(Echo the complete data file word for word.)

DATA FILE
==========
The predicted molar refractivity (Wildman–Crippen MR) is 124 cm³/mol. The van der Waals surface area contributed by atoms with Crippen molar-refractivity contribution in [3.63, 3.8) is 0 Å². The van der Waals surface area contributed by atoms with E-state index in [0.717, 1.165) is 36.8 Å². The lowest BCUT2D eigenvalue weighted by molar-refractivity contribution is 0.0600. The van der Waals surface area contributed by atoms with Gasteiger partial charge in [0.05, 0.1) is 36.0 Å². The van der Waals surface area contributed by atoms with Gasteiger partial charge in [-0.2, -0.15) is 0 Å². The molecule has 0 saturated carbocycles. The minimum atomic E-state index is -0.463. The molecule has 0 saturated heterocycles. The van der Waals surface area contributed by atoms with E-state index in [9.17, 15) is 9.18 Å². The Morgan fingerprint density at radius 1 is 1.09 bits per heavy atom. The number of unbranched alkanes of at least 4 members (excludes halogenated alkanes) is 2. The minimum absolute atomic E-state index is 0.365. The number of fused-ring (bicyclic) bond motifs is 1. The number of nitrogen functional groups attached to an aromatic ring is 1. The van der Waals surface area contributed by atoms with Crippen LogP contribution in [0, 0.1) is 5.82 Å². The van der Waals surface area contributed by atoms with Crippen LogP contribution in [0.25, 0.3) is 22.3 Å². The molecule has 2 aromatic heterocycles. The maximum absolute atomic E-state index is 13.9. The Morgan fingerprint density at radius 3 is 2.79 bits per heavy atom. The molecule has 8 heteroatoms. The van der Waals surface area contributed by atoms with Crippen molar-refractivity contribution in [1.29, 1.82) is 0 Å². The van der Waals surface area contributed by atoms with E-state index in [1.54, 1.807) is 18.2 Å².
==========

The predicted molar refractivity (Wildman–Crippen MR) is 124 cm³/mol. The van der Waals surface area contributed by atoms with Crippen molar-refractivity contribution in [3.63, 3.8) is 0 Å². The van der Waals surface area contributed by atoms with E-state index in [0.717, 1.165) is 36.8 Å². The lowest BCUT2D eigenvalue weighted by molar-refractivity contribution is 0.0600. The van der Waals surface area contributed by atoms with Gasteiger partial charge in [0.05, 0.1) is 36.0 Å². The van der Waals surface area contributed by atoms with Gasteiger partial charge in [-0.2, -0.15) is 0 Å². The molecule has 0 saturated carbocycles. The minimum atomic E-state index is -0.463. The molecule has 0 saturated heterocycles. The van der Waals surface area contributed by atoms with E-state index in [9.17, 15) is 9.18 Å². The Morgan fingerprint density at radius 1 is 1.09 bits per heavy atom. The number of unbranched alkanes of at least 4 members (excludes halogenated alkanes) is 2. The minimum absolute atomic E-state index is 0.365. The number of fused-ring (bicyclic) bond motifs is 1. The number of nitrogen functional groups attached to an aromatic ring is 1. The van der Waals surface area contributed by atoms with Crippen LogP contribution in [0, 0.1) is 5.82 Å². The van der Waals surface area contributed by atoms with Crippen LogP contribution in [0.25, 0.3) is 22.3 Å². The molecule has 2 aromatic heterocycles. The maximum absolute atomic E-state index is 13.9. The Morgan fingerprint density at radius 3 is 2.79 bits per heavy atom. The molecule has 8 heteroatoms. The van der Waals surface area contributed by atoms with Crippen molar-refractivity contribution in [1.29, 1.82) is 0 Å². The van der Waals surface area contributed by atoms with E-state index in [1.54, 1.807) is 18.2 Å².